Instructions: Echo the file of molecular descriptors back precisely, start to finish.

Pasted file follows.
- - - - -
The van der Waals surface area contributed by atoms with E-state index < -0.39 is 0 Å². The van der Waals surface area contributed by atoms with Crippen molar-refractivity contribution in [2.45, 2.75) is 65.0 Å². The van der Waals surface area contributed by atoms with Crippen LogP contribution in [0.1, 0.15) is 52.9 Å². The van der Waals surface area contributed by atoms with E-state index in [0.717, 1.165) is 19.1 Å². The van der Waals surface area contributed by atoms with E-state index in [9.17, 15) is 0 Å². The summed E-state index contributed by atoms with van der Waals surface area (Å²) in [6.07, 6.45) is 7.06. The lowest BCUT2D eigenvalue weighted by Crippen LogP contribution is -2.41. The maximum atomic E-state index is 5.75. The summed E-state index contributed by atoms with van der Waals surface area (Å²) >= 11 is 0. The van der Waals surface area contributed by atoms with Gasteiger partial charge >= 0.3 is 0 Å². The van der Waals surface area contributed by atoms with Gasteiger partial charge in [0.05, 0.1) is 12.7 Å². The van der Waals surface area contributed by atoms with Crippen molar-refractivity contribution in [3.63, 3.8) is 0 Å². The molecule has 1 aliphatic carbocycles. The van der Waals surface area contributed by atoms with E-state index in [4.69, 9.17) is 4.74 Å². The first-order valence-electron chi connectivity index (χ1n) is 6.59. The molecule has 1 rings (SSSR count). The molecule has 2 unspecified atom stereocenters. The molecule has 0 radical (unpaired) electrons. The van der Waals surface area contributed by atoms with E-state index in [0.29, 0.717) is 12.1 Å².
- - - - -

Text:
The van der Waals surface area contributed by atoms with E-state index < -0.39 is 0 Å². The van der Waals surface area contributed by atoms with Crippen molar-refractivity contribution in [2.45, 2.75) is 65.0 Å². The van der Waals surface area contributed by atoms with Crippen LogP contribution in [0.1, 0.15) is 52.9 Å². The van der Waals surface area contributed by atoms with E-state index in [0.717, 1.165) is 19.1 Å². The van der Waals surface area contributed by atoms with E-state index in [9.17, 15) is 0 Å². The summed E-state index contributed by atoms with van der Waals surface area (Å²) in [6.07, 6.45) is 7.06. The lowest BCUT2D eigenvalue weighted by Crippen LogP contribution is -2.41. The maximum atomic E-state index is 5.75. The summed E-state index contributed by atoms with van der Waals surface area (Å²) >= 11 is 0. The van der Waals surface area contributed by atoms with Gasteiger partial charge >= 0.3 is 0 Å². The van der Waals surface area contributed by atoms with Gasteiger partial charge in [0.05, 0.1) is 12.7 Å². The van der Waals surface area contributed by atoms with Crippen molar-refractivity contribution in [3.63, 3.8) is 0 Å². The molecule has 1 aliphatic carbocycles. The van der Waals surface area contributed by atoms with E-state index in [4.69, 9.17) is 4.74 Å². The first-order valence-electron chi connectivity index (χ1n) is 6.59. The molecule has 1 rings (SSSR count). The molecule has 2 unspecified atom stereocenters. The molecule has 0 radical (unpaired) electrons. The van der Waals surface area contributed by atoms with E-state index in [0.29, 0.717) is 12.1 Å².